Most historical events don’t touch the sports world. In fact, sports seems to be what brings everyone back together after heartbreaking events.
Many people remember that first New York Giants game against Kansas City after 9/11 during which Chiefs fans hung “KC loves NY” banners.
Less people know what UVA did for its greatest rival after the Virginia Tech shootings. The Beta Bridge, which is known for being painted multiple times a week, was painted “Hoos for Hokies” after the April 16, 2007 massacre and remained that way for the rest of the school year.
Just two days after the assassination of John F. Kennedy, the NFL played its regular schedule and then-commissioner Pete Rozelle said, “It has been traditional in sports for athletes to perform in times of great personal tragedy. Football was Mr. Kennedy’s game. He thrived on competition.”
All of Colorado seemed to stopped when the Columbine shootings happened April 20, 1999, and those lives lost are still remembered by sports teams today as the Colorado Rockies held a moment of silence at Coors Field on the 20-year anniversary.
Just days before the Las Vegas Knights were set to play their first-ever NHL game as a new expansion team, a man opened fire on a music festival outside the Mandalay Bay Hotel in Vegas, killing 58 and injuring hundreds. Despite being competitors, the Knights players stood in a line mixed with Dallas Stars players for a pregame moment of the silence in the regular-season opener five days later.
When Hurricane Katrina wreaked absolute havoc on New Orleans in August 2005, the Saints were pushed out of their home stadium, the Superdome, for the entire NFL season. The stadium was used to temporarily host victims of the hurricane and teams around the league immediately set to work finding a home for the Saints and rescheduling games.
In the Saints’ first game back in New Orleans in more than 1 ½ years to start the 2006 season, the support from the home crowd was so deafening even Atlanta Falcons players admitted the Saints were shoe-ins for a victory.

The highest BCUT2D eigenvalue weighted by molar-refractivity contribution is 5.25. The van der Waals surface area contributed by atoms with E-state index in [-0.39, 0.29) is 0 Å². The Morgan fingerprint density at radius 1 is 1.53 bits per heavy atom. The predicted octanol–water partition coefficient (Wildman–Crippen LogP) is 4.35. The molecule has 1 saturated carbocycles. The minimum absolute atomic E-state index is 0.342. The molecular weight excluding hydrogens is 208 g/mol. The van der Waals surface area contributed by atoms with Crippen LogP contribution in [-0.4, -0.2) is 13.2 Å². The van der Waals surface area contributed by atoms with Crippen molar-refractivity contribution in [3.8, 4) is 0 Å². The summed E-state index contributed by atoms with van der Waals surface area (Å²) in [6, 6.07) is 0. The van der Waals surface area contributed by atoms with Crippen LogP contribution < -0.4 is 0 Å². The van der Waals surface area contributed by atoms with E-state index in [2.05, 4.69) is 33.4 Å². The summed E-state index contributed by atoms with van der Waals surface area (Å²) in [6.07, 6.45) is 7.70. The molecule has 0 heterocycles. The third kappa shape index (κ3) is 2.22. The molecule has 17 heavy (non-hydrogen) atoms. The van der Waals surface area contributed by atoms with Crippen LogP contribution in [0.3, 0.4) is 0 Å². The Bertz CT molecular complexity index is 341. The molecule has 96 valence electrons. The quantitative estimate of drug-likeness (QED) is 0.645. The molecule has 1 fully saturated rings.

“I don’t ever remember a game where it was that loud anywhere,” then-Falcons kicker Morten Andersen told the Associated Press. “There was too much energy for the Saints and the city of New Orleans and we weren’t going to be able to fight that. I don’t say that in a defeatist way, just as a matter of fact.”
Even locally, we’ve seen sports bring people back together. Just last year, Benjamin Russell hosted Beauregard in its first baseball game back following the Lee County tornado in 2019. A sign was made by Alexander City Parks and Recreation Department director Sonny Wilson displaying the Wildcats’ support for Beauregard and the team raised money for a Hornet player directly affected by the storm.
“I know they felt torn,” Beauregard coach Evan Braun said at the time. “A lot of them wanted to be helping (with storm damage) but we felt like we were making a statement that this community is going to persevere; this team is going to persevere. And in a way, we felt like we were reflecting what we were seeing in the community, coming through something tragic and trying to turn it into something positive.”
And sports helped that team find a sense of normalcy again after the terrible disaster.
Through the coronavirus pandemic, even sports have been taken away from us. There’s no universal equalizer for us all, nothing that transcends race, ethnicity, gender or religion, no common denominator that’s seemingly always brought us together.
But soon, the return of sports will happen. As early as Monday, high school teams around the state will take to the fields and the courts to begin their summer workouts and hopefully we’ll start to find that sense of normalcy again.
Although we’re still in the thick of the pandemic, this is certainly a historic, life-changing event. One day we’re going to look back on this and remember that first practice, the first game, the first touchdown after the disaster. Let’s make sure we do it right.